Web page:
Friday, April 24, 2009

"If I Were a Rich Man..."

So Mike Bloomberg continues to spend money like a drunken stockbroker-on a pace, according to the NY Times, to once again break all election records for such excess: "Six months before the election, Michael R. Bloomberg has already outspent his leading rival in the mayor’s race by a seven-to-one ratio, despite a commanding lead in the polls. With a fresh wave of television and radio commercials, the mayor has poured $7.5 million into the campaign so far, according to new records obtained by The New York Times. In the process, he is shattering — once again — records for spending in a New York City election and running financial laps around his challengers."

In doing so, the mayor is only trying to be proactive; after all, in the current economic downturn there may be one or two New Yorkers who might feel that Mike Bloomberg lacks the background and personality to really empathize and care about their plight: "The mayor’s new advertising blitz features a tieless Mr. Bloomberg talking to middle-class New Yorkers about their economic anxieties, assuring them he has a plan to protect their jobs and keep the city affordable.The commercials suggest that, despite the mayor’s wealth and the power of incumbency, his campaign is uneasy about how the volatile economy could affect voters’ views of him."

This uneasiness has led to a dramatic case of overkill: "Mr. Bloomberg, a billionaire, has now spent more than the city’s campaign finance laws allow Mr. Thompson — or any other challenger accepting public financing — to use in the race from now until the September primaries." But Bloomberg's using his money for a good cause-the best special interest that money can buy: self aggrandizement.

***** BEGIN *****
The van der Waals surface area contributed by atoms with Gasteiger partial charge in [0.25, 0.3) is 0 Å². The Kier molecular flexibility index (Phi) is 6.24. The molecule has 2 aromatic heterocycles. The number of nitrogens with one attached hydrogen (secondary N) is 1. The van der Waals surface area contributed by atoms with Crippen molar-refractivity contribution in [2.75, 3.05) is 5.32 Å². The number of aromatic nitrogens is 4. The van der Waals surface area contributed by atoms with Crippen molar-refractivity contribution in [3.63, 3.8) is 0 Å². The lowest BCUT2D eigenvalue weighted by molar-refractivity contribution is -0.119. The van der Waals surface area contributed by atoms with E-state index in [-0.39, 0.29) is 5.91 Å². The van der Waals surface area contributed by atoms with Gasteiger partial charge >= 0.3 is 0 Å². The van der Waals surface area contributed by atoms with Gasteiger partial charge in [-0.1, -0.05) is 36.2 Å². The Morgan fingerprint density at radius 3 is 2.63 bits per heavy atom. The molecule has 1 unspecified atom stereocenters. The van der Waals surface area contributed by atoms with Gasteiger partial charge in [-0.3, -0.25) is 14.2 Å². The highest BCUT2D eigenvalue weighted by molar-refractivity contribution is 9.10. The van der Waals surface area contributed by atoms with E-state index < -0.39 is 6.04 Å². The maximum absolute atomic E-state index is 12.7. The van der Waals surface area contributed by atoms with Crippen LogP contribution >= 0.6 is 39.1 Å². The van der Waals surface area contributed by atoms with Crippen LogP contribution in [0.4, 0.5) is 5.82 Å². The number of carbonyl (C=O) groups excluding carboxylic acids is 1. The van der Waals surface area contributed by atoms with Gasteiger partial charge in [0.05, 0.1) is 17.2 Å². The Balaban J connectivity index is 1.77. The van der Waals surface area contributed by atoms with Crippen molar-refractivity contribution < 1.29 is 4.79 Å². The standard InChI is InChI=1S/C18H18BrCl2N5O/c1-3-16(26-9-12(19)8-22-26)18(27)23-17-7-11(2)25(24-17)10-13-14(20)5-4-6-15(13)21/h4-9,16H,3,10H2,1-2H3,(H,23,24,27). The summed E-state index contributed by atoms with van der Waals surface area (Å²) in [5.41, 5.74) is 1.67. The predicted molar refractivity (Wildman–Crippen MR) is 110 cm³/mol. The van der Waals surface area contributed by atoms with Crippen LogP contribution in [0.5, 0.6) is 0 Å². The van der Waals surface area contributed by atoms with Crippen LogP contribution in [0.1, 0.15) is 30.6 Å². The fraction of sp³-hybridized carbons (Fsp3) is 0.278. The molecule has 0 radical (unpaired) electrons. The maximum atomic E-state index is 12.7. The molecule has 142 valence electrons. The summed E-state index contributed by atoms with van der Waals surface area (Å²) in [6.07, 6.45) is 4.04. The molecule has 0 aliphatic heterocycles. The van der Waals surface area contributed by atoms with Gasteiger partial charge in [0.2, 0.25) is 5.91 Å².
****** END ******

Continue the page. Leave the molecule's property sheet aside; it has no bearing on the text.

It's just that some of us remember that Mike Bloomberg said he would never again spend this kind of money-he said that in 2001 when he spent around $80 million to "introduce" himself to the folks who had no idea about who he was. Since than he has lapped the field in 2005, spending similar amounts to get re-elected; and will now do the same to re-introduce himself to the dwindling cohort of voters who might not yet know who he is (or those voters who might mistake Bloomberg for someone who really doesn't care about them. Can you imagine?).

There's another really good rationale for the current mayoral excess. Bloomberg's latent personality traits-if exposed-would pose a threat to his re-election; and the lavish spending blitz effectively insulates him from a Mr Hyde type of exposure, Clyde Haberman captured this the other day, in analyzing the mayor's dyspeptic response to a disabled reporter: "It is this sullen side that New Yorkers have seen a lot lately. The mayor seems to have been in a chronic bad mood for half a year, more or less since he won his battle for a change in the law to give him a shot at a third term. This cannot be good for him. It can only reinforce a common (if not necessarily fair) knock on him: that he does not appreciate the hardships that ordinary New Yorkers endure. In politics, it is usually unwise to buttress negative stereotypes of oneself."

But there's a silver lining in all of this spending-and leave it to the mayor's campaign to ferret it out: "Mayor Bloomberg has never taken a dollar of special interest money, and this November voters will again have an opportunity to support a candidate who is unbought and beholden only to the people of New York,” said Jill Hazelbaker, a spokeswoman for the mayor’s campaign."

Bloomberg is unbought because he is one of those expensive chotskies that, if you have to ask the price, you can't afford to buy it. So, unrestrained by any ties to any New Yorkers-or their tawdry interests-he is held accountable only by the one thing that could possibly restrain his meglomaniacal tendencies: a genuine love and caring for the fate of the average New Yorker. Which lead us to opine-bring back the special interests.